Pennsylvania NAACP Says Legalize Marijuana

Last week, the Pennsylvania NAACP endorsed a pending marijuana legalization bill. And on the 4th of July, the civil rights group stepped up that support, holding a press conference to gain traction for the legislation.

The bill, Senate Bill 528, is sponsored by Sen. Daylin Leach (D-Montgomery County), and is currently bottled up in the Senate Law and Justice Committee. It would legalize, tax, and regulate the possession of small amounts of pot, as well as its commerce.

"I am honored that the NAACP has spoken out in favor of my legislation to legalize, regulate and tax marijuana in Pennsylvania," Leach said at the press conference. "As noted in recent reports, the war on drugs is racially-biased, inefficient and ineffective; and this modern day prohibition of a product less harmful than alcohol and tobacco needs to end. We can better use the resources we’re spending to fight this unnecessary war, and we can better spend our time and energy cracking down on substances that are actually harmful."

The state NAACP came on board in the wake of the release of a report recently released by the ACLU that showed that black Americans are more than three times more likely to be arrested on marijuana charges than white Americans. In the Keystone State, the report found, blacks are 5.2 times more likely to be busted for pot than whites.

"As a representative of the NAACP and a retired Deputy Chief of Police with more than 31 years of service with the Southeastern Pennsylvania Transportation Authority (SEPTA) Police Department, it is time Pennsylvania respond to this injustice in a rational and sensible way," said Harvey Crudup, president of the NAACP's Cheltenham Area Branch. "Millions of dollars per year in additional revenues can be generated to build more schools instead of prisons. These tax dollars can also subsidize drug treatment, job training and diversion programs to reduce racial disparities in Pennsylvania’s criminal justice system as well as transportation projects throughout the Commonwealth."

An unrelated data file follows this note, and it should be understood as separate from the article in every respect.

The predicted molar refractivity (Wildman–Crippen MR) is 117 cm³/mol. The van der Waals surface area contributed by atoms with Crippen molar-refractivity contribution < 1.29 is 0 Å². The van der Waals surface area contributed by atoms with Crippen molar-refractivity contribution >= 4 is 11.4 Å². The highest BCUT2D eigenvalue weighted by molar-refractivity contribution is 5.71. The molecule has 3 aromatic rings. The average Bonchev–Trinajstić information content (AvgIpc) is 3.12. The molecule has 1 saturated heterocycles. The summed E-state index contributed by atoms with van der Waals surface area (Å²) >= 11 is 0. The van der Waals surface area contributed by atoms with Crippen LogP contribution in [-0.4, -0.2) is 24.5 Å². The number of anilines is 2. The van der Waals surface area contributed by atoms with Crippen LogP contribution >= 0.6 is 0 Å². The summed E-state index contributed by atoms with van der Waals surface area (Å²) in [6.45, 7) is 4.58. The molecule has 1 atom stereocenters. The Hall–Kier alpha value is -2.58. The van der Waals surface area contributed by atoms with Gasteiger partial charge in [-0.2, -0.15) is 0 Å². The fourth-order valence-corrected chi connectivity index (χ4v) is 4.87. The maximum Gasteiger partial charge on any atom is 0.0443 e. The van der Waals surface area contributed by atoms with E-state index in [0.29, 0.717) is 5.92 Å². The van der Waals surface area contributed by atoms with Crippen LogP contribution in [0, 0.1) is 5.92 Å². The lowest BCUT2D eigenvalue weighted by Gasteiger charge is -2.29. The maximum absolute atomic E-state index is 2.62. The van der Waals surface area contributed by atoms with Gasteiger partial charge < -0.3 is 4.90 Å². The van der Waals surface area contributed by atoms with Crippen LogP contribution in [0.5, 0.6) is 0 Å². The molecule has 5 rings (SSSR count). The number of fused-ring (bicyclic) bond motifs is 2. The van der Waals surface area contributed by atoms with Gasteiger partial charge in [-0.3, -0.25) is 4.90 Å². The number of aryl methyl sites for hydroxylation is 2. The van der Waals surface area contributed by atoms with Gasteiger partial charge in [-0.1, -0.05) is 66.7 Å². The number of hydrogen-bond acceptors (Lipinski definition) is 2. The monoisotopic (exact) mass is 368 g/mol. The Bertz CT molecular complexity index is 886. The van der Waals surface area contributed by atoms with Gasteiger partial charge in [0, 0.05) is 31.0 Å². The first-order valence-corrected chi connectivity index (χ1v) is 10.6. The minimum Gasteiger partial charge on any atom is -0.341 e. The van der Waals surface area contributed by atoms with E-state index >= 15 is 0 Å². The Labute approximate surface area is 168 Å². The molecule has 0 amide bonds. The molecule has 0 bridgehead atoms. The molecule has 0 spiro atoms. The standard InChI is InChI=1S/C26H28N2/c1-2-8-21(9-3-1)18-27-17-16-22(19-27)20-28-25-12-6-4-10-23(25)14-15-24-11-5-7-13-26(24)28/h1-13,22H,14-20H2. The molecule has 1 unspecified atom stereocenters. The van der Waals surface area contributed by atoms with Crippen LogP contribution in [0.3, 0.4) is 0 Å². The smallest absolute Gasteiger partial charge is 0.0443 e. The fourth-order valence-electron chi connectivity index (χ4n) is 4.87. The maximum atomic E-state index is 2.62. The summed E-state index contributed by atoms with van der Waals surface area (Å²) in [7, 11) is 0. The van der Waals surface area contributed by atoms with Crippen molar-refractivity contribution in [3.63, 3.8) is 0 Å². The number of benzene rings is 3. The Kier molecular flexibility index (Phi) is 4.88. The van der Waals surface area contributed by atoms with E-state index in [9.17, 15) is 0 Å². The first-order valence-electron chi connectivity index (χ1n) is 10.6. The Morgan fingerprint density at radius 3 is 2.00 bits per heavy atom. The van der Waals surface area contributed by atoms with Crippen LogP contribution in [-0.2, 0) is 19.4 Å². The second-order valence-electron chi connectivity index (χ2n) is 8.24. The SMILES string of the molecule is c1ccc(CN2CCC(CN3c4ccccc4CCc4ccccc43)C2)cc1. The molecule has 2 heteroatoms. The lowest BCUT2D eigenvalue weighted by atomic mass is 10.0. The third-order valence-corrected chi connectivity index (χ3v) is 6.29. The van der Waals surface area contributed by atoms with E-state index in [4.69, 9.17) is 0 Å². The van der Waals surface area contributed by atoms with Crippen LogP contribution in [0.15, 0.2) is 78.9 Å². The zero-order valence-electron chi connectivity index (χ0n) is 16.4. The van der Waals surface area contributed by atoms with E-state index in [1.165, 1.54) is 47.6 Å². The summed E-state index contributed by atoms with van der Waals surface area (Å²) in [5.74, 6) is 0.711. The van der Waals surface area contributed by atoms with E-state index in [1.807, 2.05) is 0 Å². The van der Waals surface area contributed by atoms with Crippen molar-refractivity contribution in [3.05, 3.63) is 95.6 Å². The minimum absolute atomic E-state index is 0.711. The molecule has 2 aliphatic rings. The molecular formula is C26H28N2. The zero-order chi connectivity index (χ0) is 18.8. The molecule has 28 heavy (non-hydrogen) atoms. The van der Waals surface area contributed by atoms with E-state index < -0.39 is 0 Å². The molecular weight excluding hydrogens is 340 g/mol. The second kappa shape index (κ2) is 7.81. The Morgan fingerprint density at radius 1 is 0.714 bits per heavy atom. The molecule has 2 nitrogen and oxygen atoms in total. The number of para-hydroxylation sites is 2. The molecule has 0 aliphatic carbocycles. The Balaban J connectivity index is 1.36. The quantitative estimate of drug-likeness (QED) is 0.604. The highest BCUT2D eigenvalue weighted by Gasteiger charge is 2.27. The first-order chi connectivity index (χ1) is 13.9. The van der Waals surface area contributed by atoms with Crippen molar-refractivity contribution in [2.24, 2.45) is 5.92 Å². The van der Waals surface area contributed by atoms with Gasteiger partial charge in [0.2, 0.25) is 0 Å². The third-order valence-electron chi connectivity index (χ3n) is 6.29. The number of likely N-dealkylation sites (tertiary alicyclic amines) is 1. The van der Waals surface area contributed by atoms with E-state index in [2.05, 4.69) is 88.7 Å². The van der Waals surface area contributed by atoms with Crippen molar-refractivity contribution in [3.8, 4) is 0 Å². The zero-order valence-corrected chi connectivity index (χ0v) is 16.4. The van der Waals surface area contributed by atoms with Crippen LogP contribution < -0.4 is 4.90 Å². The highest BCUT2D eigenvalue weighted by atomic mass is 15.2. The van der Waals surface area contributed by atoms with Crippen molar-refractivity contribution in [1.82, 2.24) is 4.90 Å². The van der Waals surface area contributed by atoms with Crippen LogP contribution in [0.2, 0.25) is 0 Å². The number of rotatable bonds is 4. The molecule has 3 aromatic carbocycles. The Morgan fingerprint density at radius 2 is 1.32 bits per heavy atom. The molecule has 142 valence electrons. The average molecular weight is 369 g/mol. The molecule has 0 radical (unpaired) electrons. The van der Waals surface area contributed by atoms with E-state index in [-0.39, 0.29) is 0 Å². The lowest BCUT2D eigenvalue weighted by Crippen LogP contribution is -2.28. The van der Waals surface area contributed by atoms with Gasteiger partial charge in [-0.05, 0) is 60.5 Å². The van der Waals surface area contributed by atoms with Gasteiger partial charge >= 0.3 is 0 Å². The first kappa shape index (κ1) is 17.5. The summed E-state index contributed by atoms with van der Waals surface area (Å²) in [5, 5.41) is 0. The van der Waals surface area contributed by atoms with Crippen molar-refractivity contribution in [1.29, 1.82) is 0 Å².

In addition to Leach and Crudup, other speakers at the press conference included Neill Franklin, executive director of Law Enforcement Against Prohibition, and David Scott, chair of the legal redress committee for the Cheltenham Area Branch.

Philadelphia, PA
United States
Permission to Reprint: This article is licensed under a modified Creative Commons Attribution license.
Looking for the easiest way to join the anti-drug war movement? You've found it!

Marijuana petition

To all who favor freedom,

Our nation watches and the resolve builds to end Marijuana Prohibition in the United States of America.

We have to keep the pressure on our government to decriminalize marijuana.

Please sign the new Whitehouse petition,

http://wh.gov/lOmFK

Decriminalize marijuana, and pardon all marijuana convictions. Over 100,000,000 U.S. Citizens have used marijuana.

With over 500,000 marijuana arrests costing over $13 billion annually, and with more than half of U.S. Citizens favoring legalization the time is here to end marijuana prohibition.

Marijuana prohibition is very costly to society, wasting billions of dollars and billions of hours in law enforcement, justice system and penal system time, it also destroys families and personal lives and futures.

The effects of marijuana both physically and socially are less harmful than alcohol or tobacco, and adults should be entitled to make the decision whether or not to consume marijuana.

It's time to finally put an end to the criminalization of marijuana, This would not only allow our government to save billions of dollars, but could be a source of income and bring in billions of dollars in revenue.

Please help to spread the word on any social media you can, we need this petition to go VIRAL!

Thank you,

RonM

Selling Out

RonM, I'm with you until the last.  I'm not for "billions of dollars in revenue" for any government.  Government proves irresponsible with revenue and would only find another cause to justify existence of a costly bureaucracy.  

Regulation may cost something on the federal level.  There should be proportional compensation.  Otherwise, U.S. out of the drug war.  Let the states decide how to manage re-legalized marijuana or any other drug.

 

Old_Cowboy's picture

Legalize or Liberate

I would also favor liberating marijuana rather than “legalizing” it. However, it if is legalized I think it will be liberated. It is not fear of the law that stops home distillers and allows the gov. to tax alcohol at such a high rate, it is the difficulty of distilling. In fact, if you search the web, you will find there is quite a substantial home distilling business and I have never heard of a bust. If marijuana is legalized, home growing will be quite easy. There will be de facto liberation.

 

I agree the fed. gov. should leave marijuana to the states.

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